None of it seemed to work. The manned missions were technological successes, but publicity flops. The heavily stage-managed taikonauts did not connect with ordinary people, and discussions on China’s Internet forums and social media often focused on why the government of a developing country had chosen to spend billions of dollars’ worth of taxpayer money firing rockets into space while many Chinese citizens struggled in poverty. In June 2012, respected liberal outlet Beijing News ran a widely-shared report about the exhaustive safety checks for the taikonauts’ food supply — including a dedicated fresh-water reservoir for fish, and individual tracking numbers for each milk-producing cow — an infuriating contrast to the frequent food safety scares which bedevil average Chinese. Even the launch of China’s first space-bound woman in June 2012 was clouded by discussions of another woman from central China named Feng Jianmei, then 23 years old, who two weeks earlier aborted her seven-month fetus under pressure from local authorities because the birth would have violated China’s one-child policy.
The salvation of CNSA’s public image is likely thanks to the insights of a group of young people with a Weibo account, whoever they may be. On Dec. 2, 2013, the account started to report the Yutu lunar mission in the first person, anthropomorphic voice of a brave rabbit explorer, who often interacted with ordinary Internet users using the latest web slang. As a result, while Chinese taikonauts — likely heavily coached by members of state-run media — have come off as robotic, the purported Weibo voice of what’s assuredly a robot has paradoxically seemed deeply human. En route skyward, the Yutu avatar wrote that it stole one last look at Earth: It was "really blue," which made him "a bit sad." The account lamented forgetting to "strike a pose" when the United States’ Lunar Reconnaissance Orbiter flew by to take a picture. Occasionally, Yutu’s account retweeted images of actual rabbits.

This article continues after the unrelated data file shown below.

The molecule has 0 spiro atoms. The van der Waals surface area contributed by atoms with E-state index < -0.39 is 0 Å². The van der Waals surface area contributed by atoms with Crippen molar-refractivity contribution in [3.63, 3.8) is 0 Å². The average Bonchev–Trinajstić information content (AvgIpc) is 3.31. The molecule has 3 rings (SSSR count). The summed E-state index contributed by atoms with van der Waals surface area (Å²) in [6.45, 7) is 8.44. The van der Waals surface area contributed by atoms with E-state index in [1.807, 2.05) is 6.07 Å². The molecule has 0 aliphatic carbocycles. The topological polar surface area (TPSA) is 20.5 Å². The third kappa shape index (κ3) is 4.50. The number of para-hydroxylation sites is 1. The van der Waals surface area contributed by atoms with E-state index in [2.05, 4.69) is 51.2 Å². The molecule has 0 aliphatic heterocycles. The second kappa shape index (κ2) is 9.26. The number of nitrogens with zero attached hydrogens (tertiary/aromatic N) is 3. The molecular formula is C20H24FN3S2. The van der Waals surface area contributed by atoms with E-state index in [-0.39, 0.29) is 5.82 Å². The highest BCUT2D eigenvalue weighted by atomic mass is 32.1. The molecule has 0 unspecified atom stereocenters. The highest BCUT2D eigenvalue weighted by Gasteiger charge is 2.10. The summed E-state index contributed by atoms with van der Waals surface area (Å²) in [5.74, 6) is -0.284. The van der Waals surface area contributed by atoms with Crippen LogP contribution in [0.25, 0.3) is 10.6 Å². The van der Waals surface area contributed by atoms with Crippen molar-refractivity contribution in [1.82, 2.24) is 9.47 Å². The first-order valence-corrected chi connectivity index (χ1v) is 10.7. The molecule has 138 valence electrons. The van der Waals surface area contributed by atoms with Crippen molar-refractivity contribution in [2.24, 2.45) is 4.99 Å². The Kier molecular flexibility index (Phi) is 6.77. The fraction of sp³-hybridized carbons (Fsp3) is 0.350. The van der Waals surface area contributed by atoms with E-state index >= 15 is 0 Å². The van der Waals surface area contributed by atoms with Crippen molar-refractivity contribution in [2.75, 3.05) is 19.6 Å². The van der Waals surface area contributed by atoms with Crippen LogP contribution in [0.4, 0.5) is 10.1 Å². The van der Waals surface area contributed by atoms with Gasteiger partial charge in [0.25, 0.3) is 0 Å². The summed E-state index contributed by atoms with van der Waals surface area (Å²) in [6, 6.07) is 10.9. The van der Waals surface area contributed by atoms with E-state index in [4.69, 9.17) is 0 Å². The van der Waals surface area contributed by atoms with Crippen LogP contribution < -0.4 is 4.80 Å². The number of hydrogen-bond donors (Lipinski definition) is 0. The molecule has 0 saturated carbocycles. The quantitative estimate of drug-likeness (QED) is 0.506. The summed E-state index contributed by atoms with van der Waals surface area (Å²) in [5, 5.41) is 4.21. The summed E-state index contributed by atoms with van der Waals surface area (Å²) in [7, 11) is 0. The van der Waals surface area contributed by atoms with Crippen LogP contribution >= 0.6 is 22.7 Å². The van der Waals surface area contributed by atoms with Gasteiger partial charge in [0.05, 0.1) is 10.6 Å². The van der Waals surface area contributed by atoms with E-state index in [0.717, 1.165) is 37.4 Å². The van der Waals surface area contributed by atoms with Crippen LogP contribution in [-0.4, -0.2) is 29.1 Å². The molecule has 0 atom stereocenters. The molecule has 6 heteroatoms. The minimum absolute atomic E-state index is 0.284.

One possible explanation for Yutu’s unusually savvy campaign is that its architects are not in fact employed by Chinese authorities. The identity of Yutu’s Weibo handlers remains a mystery; although U.S. outlets including CNN and news satire The Daily Show have referred to Yutu’s Weibo comments as if they hail directly from state media, the account generating the quotes is not actually verified as the official account of CNSA’s mission control, although it seems to have inside knowledge of Yutu’s latest comings and goings. Internet users have speculated that the account is actually managed by Guokr, an online community site dedicated to explaining popular science. (Guokr is one of only three accounts that Yutu follows and there are frequent interactions between them.) In other words, if the government is behind this social media success, many can’t believe it.
Regardless of the identity of its ultimate mastermind, the successful effort to personalize China’s Yutu mission shows a path to PR success for a Chinese space program that has been searching for one for more than a decade. Since taking power in 1949, the Chinese Communist Party has usually been able to manipulate media by fiat. But Chinese social media provides new space for public reaction to coalesce, and backlashes against official narratives of all kind are now common, with censorship alone proving insufficient to stop them. China’s government is having to learn new tricks in response. Ultimately, the project of managing opinion at home may prove even more difficult than piercing the stratosphere.